The service you give your clients is worth nothing if they do not trust you. Trust is difficult to achieve. Clients care about more than your products and services. When you show them you have great problem-solving abilities and won’t waste their time, you’re on your way to building trust. How do you build that kind of well-rounded trust after you complete a sale? David Dodd offers some insight into this conundrum in his article, “How Marketers Can Nurture Buyer Trust, and Why That Matters.”
Dodd points out that, according to a Trust and Building Essay by Roy Lewicki and Edward Tomlinson, initial trust is built on the foundations of identification and calculation.
Identification stems from the emotions your clients develop when getting to know you. This form of trust is related to you as a person and tends to be the stronger of the two foundations since it’s a more personalized connection. How do you build on this?
Obviously, the first step is to be proactive in your outreach. Now, that doesn’t mean send a weekly email to your client just for the sake of doing so. Your email topic should pertain to them. Otherwise, you’re wasting time, and clients will be less inclined to open your emails in the future. Also, what you have to say is too important to cover up with sales talk 24/7. If your emails are full of sales pitches or always have an underlying tone of sales, your client is going to think that you only see them as a way to make money. Show them respect and write about different topics that may interest them. Keep your emails conversational, but also purposeful.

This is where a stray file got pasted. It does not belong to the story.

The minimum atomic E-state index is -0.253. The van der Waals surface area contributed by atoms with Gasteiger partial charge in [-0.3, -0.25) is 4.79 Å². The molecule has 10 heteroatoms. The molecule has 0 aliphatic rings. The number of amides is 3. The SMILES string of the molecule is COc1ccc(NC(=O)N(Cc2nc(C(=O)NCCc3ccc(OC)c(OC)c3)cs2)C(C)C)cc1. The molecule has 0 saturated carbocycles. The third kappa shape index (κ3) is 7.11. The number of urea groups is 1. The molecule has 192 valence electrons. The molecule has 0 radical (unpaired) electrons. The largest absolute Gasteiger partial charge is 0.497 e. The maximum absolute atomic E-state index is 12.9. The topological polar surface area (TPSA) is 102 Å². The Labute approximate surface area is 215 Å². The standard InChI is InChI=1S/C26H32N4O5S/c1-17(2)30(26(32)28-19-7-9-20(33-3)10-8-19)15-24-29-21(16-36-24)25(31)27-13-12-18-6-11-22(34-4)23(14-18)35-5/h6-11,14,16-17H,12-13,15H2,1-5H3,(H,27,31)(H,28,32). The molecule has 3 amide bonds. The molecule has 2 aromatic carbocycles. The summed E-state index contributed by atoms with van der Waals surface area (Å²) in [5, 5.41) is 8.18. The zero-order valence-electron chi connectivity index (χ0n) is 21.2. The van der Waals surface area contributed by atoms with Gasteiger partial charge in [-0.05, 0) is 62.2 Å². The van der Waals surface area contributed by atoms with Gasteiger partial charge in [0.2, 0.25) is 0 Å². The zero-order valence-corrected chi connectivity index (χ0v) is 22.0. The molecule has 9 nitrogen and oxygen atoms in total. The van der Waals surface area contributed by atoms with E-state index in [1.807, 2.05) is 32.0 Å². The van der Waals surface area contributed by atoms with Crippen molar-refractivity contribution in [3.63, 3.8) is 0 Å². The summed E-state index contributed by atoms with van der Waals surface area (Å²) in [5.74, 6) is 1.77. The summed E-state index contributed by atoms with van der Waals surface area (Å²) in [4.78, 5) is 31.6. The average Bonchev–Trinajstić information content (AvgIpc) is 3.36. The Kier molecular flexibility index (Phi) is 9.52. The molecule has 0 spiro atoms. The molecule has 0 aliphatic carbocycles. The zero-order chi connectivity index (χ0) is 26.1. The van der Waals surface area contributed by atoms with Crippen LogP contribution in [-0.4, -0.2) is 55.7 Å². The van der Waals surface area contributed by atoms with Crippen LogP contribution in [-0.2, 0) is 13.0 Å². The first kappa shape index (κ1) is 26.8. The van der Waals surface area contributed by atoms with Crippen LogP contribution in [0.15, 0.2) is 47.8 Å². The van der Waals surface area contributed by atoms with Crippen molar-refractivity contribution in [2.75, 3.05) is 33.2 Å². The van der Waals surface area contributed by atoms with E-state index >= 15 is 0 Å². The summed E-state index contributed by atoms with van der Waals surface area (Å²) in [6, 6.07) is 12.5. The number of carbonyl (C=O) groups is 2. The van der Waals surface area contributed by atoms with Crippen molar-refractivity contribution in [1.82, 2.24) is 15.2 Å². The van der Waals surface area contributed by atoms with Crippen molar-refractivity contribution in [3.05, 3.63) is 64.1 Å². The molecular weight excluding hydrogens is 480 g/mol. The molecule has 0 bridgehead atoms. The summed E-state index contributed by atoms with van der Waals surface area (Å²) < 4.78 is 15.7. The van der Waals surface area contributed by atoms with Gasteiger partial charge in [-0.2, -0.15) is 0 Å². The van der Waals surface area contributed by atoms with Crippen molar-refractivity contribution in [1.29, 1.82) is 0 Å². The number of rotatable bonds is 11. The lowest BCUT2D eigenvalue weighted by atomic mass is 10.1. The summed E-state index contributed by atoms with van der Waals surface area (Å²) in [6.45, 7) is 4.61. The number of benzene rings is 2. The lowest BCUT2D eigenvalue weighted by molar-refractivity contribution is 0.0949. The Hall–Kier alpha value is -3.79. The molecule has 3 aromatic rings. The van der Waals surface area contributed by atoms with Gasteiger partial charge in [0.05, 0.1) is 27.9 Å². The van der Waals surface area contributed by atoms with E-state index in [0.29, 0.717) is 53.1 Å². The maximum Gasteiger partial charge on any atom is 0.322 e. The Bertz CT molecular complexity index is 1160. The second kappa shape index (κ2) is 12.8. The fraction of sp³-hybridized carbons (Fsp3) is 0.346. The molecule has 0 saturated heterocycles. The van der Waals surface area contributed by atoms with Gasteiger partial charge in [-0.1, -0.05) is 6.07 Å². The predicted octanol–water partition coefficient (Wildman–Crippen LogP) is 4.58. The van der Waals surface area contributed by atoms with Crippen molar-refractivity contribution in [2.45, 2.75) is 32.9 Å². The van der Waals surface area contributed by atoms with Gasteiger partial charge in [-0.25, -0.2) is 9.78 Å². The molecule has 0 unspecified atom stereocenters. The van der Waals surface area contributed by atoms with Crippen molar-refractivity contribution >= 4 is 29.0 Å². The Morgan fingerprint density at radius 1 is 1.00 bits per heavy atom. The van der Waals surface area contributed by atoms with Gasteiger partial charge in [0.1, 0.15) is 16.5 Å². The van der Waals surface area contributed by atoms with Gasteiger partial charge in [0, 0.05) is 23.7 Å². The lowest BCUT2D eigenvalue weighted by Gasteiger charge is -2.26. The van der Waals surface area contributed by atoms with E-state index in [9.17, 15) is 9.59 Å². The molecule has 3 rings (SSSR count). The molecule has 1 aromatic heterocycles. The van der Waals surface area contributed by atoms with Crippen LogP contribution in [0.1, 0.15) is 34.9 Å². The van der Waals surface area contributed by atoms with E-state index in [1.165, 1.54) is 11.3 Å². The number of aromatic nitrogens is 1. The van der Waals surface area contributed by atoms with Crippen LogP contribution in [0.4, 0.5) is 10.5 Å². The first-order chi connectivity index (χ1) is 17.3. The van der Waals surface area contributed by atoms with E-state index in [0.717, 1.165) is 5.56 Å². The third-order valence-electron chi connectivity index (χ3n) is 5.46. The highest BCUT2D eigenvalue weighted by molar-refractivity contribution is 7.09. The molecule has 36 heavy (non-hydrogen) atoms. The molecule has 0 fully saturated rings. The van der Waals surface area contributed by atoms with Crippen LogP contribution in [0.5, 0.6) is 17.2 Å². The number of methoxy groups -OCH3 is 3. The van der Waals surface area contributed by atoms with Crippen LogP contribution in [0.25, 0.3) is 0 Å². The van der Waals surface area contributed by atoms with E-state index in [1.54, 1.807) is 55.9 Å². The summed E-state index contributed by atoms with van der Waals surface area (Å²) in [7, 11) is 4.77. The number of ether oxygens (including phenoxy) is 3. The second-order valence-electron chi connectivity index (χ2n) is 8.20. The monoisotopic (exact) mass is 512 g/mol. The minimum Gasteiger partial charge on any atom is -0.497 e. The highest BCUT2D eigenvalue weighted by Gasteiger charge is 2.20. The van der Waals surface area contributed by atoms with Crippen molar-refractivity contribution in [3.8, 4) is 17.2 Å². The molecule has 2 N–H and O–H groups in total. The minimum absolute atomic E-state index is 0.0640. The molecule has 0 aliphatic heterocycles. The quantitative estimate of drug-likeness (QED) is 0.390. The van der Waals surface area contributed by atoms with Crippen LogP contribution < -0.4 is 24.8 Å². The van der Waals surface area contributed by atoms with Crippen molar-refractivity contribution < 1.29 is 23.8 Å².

Calculation is how your clients think you will act/react in certain situations. This perception is extremely important. It covers everything from how quickly and thoroughly your clients believe you’ll respond to their request for help to how much effort you’ll put into solving the problem.
The feedback portion of this is easy: be available to them and timely in your responses. The problem solving part is more complex. You have to respond quickly and convey a sense of authority when you do so. Don’t make accusations to distract from the problem or flourishing promises that you probably can’t keep. Your clients can tell when you’re bluffing. Apologize, mean it, and then be confident in what you say after. Reliability inspires lasting trust, and people tend to rely more on those who seem confident in their abilities.